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There are some apparent discrepancies, both in the details first presented and in the statistics gathered, from the Peace Commission, but on the whole the figures of the Indian Bureau itself will be found most reliable. The larger portion of such conclusions must, in the main, be simply estimated from imperfect data; being, in many instances, only guesses at the truth. Concentration of the Indians is in all circumstances the first condition of knowledge and progress. Education must always be objective and industrial, to in any way accomplish desirable results

EDUCATIONAL WORK OF SUNDAY-SCHOOLS AND FOR

EIGN MISSIONS.

The secretaries of the principal Sunday-school-unions and missionary associations bave kindly furnished the Bureau with details of the educational operations conducted by them. It was at tirst intended that these should be included in the report in full. The pressure of other matter compels a relinquishient of this intention and a presentation of ouly such statistics as may show to what proportions these forms of educational agency have reached. But it is hoped that the interesting exhibition made in the fuller details inay yet find room for more adequate display in a “circular of information ” from the Bureau. Meanwhile this briefer showing must suffice:

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Returns from the denominations from which po reports bave been received would probably increase the totals above given to at least 500,000 teachers and 4,000,000 scholars-numbers which amply indicate the importance of this agency in the education of our youth.

The American Sunday-School Union, belonging to no one denomination, but managed by representatives from several, reports 30,616 schools-embracing 191,946 teachers and 1,230,265 scholars--established by it during the past twenty years. Most of these are probably included in the above returns, as the policy of the union is not to retain the charge of the schools formed by its agents, but to turn them over to the first co-operatiug denomination that may follow in its footsteps and take possession of the ground.

STATISTICS OF MISSION-SCHOOLS. These embrace only schools established by United States missionary associations in foreign countries or among Indians not admitted into citizenship with us, as all others are supposed to be included in the current statistics of the Bureau. The only exception to this is in the case of the Moravian Church, whose mission-schools are sustained by the whole body of its members, so that, save in the case of its Indian work, it cannot be told which are the product of foreign and which of domestic contributions.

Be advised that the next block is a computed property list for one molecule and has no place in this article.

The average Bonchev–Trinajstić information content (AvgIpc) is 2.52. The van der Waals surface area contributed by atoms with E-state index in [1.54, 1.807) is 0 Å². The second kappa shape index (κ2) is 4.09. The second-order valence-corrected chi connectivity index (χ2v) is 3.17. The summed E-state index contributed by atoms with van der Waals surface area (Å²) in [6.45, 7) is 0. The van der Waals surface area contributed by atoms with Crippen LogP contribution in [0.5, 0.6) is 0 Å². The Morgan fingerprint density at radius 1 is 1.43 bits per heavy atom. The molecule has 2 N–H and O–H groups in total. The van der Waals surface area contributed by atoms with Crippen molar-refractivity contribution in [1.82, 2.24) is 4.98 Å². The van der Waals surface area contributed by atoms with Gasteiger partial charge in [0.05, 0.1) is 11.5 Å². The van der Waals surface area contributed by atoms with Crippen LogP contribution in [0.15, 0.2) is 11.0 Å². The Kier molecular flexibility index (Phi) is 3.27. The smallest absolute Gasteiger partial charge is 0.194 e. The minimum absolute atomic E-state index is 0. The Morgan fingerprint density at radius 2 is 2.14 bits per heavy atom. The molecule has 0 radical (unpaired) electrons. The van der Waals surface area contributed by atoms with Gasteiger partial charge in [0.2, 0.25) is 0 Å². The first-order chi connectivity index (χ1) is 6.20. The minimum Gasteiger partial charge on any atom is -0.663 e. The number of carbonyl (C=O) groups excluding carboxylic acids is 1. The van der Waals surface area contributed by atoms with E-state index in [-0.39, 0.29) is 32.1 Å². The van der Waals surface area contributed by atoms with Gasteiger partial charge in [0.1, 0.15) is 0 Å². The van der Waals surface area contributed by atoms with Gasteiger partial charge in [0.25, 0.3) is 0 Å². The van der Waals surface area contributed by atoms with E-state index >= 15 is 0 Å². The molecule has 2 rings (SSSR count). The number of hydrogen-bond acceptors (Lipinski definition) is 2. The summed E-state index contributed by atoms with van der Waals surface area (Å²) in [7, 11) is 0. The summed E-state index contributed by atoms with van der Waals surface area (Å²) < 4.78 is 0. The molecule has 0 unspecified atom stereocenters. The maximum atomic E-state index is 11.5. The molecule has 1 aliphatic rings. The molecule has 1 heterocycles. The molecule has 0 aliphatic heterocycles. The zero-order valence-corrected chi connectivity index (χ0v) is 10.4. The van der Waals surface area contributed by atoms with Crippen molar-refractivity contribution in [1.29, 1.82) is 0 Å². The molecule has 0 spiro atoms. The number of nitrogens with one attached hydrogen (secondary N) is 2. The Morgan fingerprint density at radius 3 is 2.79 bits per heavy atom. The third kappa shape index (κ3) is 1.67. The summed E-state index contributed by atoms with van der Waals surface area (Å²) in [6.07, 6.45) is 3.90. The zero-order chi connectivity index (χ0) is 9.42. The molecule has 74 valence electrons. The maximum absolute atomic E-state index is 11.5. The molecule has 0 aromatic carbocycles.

The American Board of Commissioners for Foreign Missions, whose operations are in Mexico, Spain, Bulgaria, Turkey, India, China, and Africa, reports as follows: Number of training- and theological schools.... Number of boarding-schools for girls ....

21 Number of common schools ........

496

12

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Common SCHO0IS................................................

Total..

529

Number of papils in training-schools, theological and station-classes ..
Number of pupils in boarding-schools for girls .......
Nunber of pupils in other adult-classes .....................................
Number of pupils in common schools ..

360 627

531 17,126

Total ....

......

18,644 The Missionary Association of the Baptist Church North, with missions in Hindostau, Burmah, Assam, China, Africa, and Sweden, reports :

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The Baptist Church South reports no foreign mission-schools, but gives 1,353 as the number of its teachers and pupils among the Creeks, Choctaws, and Cherokees.

The Presbyterian Board of Foreign Missions, working in Mexico, Brazil, Colombia, Africa, Hindostan, Siam, China, Persia, Syria, and among the Indians of our plains, reports 295 males and 393 females in its boarding-schools and 7,575 males, with 1,530 females, in its day-schools; total, 10,201. The number of schools and teachers is not given. “The Presbyterian Church South, with fields in Colombia, Brazil, Italy, and China, has 6 schools, with about 120 pupils.

The Reform Presbyterian has in Syria 18 teachers, with 70 boarding and 160 day pupils; total, 230.

The United Presbyterian Church has in Syria, Egypt, India, and China, 463 pupils in Sunday-schools, 2,493 in day-schools, 11 in boarding-schools, and 12 in theological; total, 2,983.

The Protestant-Episcopal Church, whose mission-stations are in Mexico, Greece, Palestine, Africa, China, and Japan, bas in its different fields 4 boarding-schools for boys and youths and 1 for girls; 14 day-schools for boys, and 7 for girls. The teachers in these schools are about 68, the scholars about 1,437.

The Reformed Church in America (late the Dutch) has in India and China 48 dayschools, with 824 pupils ; 2 higher seminaries, with 94 pupils, and a medical class of 5 students. In Japan it has 3 schools for boys and 2 for girls, the number of pupils in which averages 50 males and 60 females.

The Evangelical Lutheran Church reports that in India it has schools in 70 villages, attended by 25 itinerant and 17 stationary teachers, which have an average attendance of about 300 pupils, and who have given instruction during thirty years past to not less than 9,000 pupils. In Liberia, Africa, it bas 1 scbool, with 2 teachers and 50 scholars.

The American Missionary Association (Congregational) does not in its report softciently separate its domestic and foreign work to enable one to judge how many of the 14,048 pupils enumerated are in its Indian and foreign schools.